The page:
Wednesday, January 20, 2010


That's a word, in India. "Updations." They figure, if you can locate something in a location, why can't you update something with an updation? It is, in fact, grammatically correct.

It's the same logic that produced "pre-pone." If you can postpone something by moving it farther away in time, why not prepone something by making it more near? (That sentence, in fact, may not be grammatically correct.)

All of which raises the question: "What the hell is a 'Pone,' anyway?"

Anyway, this week's updation is of my Cool People Link Here links. I have dropped some that exist no more, and added a few new ones.

The photo has nothing to do with any of this. It's a man with his bicycle, crossing the vast dry Niranjana riverbed in Bihar, India.

Thursday, January 14, 2010

Pongal O Pongal!

(The following column originally appeared January, 2008.)

Today is PONGAL, and I am not in Tamil Nadu! Not even close, not even in South India! Where can I possibly eat sweet pongal or ghee pongal? Guess I will have to experiment with recipes at home.

'Thai Pongal', as it is popularly called in Tamil Nadu, is a thanksgiving ceremony celebrated by Tamil farmers to thank the spirits of nature, the sun and farm animals for their assistance in providing a successful harvest all through the year.
The festival is spread over four days, from the last day of 'Margazhi' to the third day of following month 'Thai' as 'Bhogi', 'Thai Pongal', 'Mattu Pongal' and 'Kannum Pongal'.
"We may have settled here, but we haven't forgotten our traditions. Almost all Tamils in Delhi celebrate Pongal the same way it is celebrated in Tamil Nadu," Natesan, secretary of Tamil Youth Cultural Association, told.
It's also Makar Sankranti, which involves the movement of the sun through the Jyotish (Vedic) zodiac, and the approach of spring. I believe the sun is entering the sign of Capricorn (the Jyotish or Indian zodiac calculates differently from the Western one).

The best Makar Sankranti ever was at the Kalachakra initiation in 2006. The whole town of Amaravati, Andhra Pradesh was alive with Tibetan and Buddhist festivity anyway, and then added to
that was the Makar Sankranti observance (dressed-up cows and bullocks, street musicians, and special, extra- elaborate kollam designs in front of doorways). Here's the best picture I got that's one of my best "India" photos ever.

Pongal is not just one day, but several, including my favourite, Mattu Pongal or the day to honour
cows and bullocks. In the Madurai area of Tamil Nadu, this has traditionally included a kind of bullfight or bull-run called Jallikettu. In 2008 the whole area was up in arms (declaring a "black Pongal") because the Supreme Court has banned the practice, declaring it inhumane and cruel.

I have a suggestion - they should do what Nepalis do at Gai Jatra, and instead of using real cows, dress up humans as cows. Then they could see how much fun it is to be chased, poked , stabbed and have their tails pulled. It's quite amusing to see all the Madurai Hindus defend their "400 year old tradition" - what about the much older Hindu tradition (about 4000 years old) of honouring the cows?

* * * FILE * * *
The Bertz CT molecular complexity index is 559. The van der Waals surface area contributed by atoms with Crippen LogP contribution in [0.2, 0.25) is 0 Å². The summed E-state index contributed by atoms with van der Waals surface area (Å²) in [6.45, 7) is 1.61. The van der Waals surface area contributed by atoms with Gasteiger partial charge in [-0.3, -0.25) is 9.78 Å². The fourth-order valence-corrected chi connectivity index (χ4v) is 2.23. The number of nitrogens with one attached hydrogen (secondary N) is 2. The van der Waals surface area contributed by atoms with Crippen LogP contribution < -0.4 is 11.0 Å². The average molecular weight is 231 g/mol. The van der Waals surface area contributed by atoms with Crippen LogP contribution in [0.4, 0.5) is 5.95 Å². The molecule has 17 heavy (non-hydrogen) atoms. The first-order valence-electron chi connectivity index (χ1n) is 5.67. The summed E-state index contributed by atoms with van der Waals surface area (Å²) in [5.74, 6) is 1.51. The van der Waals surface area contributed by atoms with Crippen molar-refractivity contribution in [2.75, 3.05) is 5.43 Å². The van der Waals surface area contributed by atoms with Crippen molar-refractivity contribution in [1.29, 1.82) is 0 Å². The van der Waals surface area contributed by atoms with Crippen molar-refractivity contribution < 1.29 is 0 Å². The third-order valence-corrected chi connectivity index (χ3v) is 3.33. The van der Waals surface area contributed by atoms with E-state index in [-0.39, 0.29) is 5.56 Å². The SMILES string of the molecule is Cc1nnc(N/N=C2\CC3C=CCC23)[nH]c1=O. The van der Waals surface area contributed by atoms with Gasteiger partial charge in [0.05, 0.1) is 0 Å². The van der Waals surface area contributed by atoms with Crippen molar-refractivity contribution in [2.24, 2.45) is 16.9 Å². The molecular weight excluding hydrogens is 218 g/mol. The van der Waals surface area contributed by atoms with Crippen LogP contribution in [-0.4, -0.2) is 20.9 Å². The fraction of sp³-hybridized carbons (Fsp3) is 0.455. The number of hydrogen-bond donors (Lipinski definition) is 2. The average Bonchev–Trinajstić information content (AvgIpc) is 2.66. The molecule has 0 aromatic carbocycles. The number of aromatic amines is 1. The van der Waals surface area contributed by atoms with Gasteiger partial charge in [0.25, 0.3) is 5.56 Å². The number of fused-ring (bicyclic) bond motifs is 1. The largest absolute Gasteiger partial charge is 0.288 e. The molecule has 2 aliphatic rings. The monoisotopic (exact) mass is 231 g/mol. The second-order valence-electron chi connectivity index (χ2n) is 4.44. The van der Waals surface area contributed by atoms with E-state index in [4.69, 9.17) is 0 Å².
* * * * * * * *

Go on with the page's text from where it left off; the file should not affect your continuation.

Related reading: 

Tuesday, January 12, 2010

You must be in America when...

1. You have a table you can't set anything on, a floor that can't get dirty, a yard you can't sit in, and shoes you can't walk in.

2. You buy fake snow to spray on your windows, then complain when it actually snows a couple inches.

3. Even the yogurt is not vegetarian.

4. Your passport is useless, but your entire life hinges around your Driver's License.

5. People offer to "give you a ride to your car."

6. Small is Medium, Medium is Large, and Large is Jumbo.

...more to come....

Monday, January 11, 2010

Meanwhile, back in the Valley

Look what fun I'm missing back in Kathmandu!

This just came in email from the US Embassy of Nepal.

January 10, 2010

Important Security Announcement for American Citizens in Nepal

The Regional Security Office of the U.S. Embassy has informed that
National People's Front demonstrators have formed in key intersections
throughout Kathmandu valley. This morning in Kathmandu and Bhaktapur
cities, protesters set several vehicles on fire. American citizens are
advised against movement via any wheeled vehicles and to monitor the
situation closely on local media outlets. If you must walk somewhere,
please be cognizant of your surroundings and avoid large crowds.

"Wheeled vehicles" -- as opposed to those with four hooves, or something?

Saturday, January 09, 2010

Don't call it a comeback

Yes, I've been gone four months. Various family situations made it necessary for me to first leave Nepal and go to Delhi, then leave Delhi and go to Tennessee. It may not be a valid excuse, but it will just have to do for now.

It was my first Christmas and New Year in the United States in seven entire years.

In the meantime, I am trying to figure out how to encode my photos so no one can steal them right off the site anymore. Any clues from code-savvy friends are most appreciated.